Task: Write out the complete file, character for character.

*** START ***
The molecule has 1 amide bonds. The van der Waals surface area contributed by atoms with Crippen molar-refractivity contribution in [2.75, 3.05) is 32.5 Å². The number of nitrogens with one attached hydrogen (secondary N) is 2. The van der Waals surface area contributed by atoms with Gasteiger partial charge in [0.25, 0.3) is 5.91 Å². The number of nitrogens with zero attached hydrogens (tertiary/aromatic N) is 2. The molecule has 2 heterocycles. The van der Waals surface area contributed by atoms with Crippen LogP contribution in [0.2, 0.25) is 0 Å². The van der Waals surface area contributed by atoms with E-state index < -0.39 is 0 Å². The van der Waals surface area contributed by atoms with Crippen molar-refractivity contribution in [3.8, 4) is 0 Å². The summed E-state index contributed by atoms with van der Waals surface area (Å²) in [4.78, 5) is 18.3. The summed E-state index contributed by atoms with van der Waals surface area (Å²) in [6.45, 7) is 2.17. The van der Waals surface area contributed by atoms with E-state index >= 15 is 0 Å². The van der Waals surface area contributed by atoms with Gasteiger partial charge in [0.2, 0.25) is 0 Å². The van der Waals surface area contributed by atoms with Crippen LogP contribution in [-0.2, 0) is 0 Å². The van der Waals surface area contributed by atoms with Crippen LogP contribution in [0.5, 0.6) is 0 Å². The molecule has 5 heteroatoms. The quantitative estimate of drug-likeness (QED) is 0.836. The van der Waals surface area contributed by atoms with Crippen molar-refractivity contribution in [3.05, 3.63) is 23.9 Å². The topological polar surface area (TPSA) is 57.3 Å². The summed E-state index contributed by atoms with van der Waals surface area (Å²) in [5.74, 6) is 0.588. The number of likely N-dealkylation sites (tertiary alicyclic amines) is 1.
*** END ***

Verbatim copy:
The molecule has 1 amide bonds. The van der Waals surface area contributed by atoms with Crippen molar-refractivity contribution in [2.75, 3.05) is 32.5 Å². The number of nitrogens with one attached hydrogen (secondary N) is 2. The van der Waals surface area contributed by atoms with Gasteiger partial charge in [0.25, 0.3) is 5.91 Å². The number of nitrogens with zero attached hydrogens (tertiary/aromatic N) is 2. The molecule has 2 heterocycles. The van der Waals surface area contributed by atoms with Crippen LogP contribution in [0.2, 0.25) is 0 Å². The van der Waals surface area contributed by atoms with E-state index < -0.39 is 0 Å². The van der Waals surface area contributed by atoms with Crippen molar-refractivity contribution in [3.8, 4) is 0 Å². The summed E-state index contributed by atoms with van der Waals surface area (Å²) in [4.78, 5) is 18.3. The summed E-state index contributed by atoms with van der Waals surface area (Å²) in [6.45, 7) is 2.17. The van der Waals surface area contributed by atoms with E-state index >= 15 is 0 Å². The van der Waals surface area contributed by atoms with Gasteiger partial charge in [0.2, 0.25) is 0 Å². The van der Waals surface area contributed by atoms with Crippen LogP contribution in [-0.2, 0) is 0 Å². The van der Waals surface area contributed by atoms with Crippen LogP contribution in [0.5, 0.6) is 0 Å². The molecule has 5 heteroatoms. The quantitative estimate of drug-likeness (QED) is 0.836. The van der Waals surface area contributed by atoms with Crippen molar-refractivity contribution in [3.05, 3.63) is 23.9 Å². The topological polar surface area (TPSA) is 57.3 Å². The summed E-state index contributed by atoms with van der Waals surface area (Å²) in [5.74, 6) is 0.588. The number of likely N-dealkylation sites (tertiary alicyclic amines) is 1.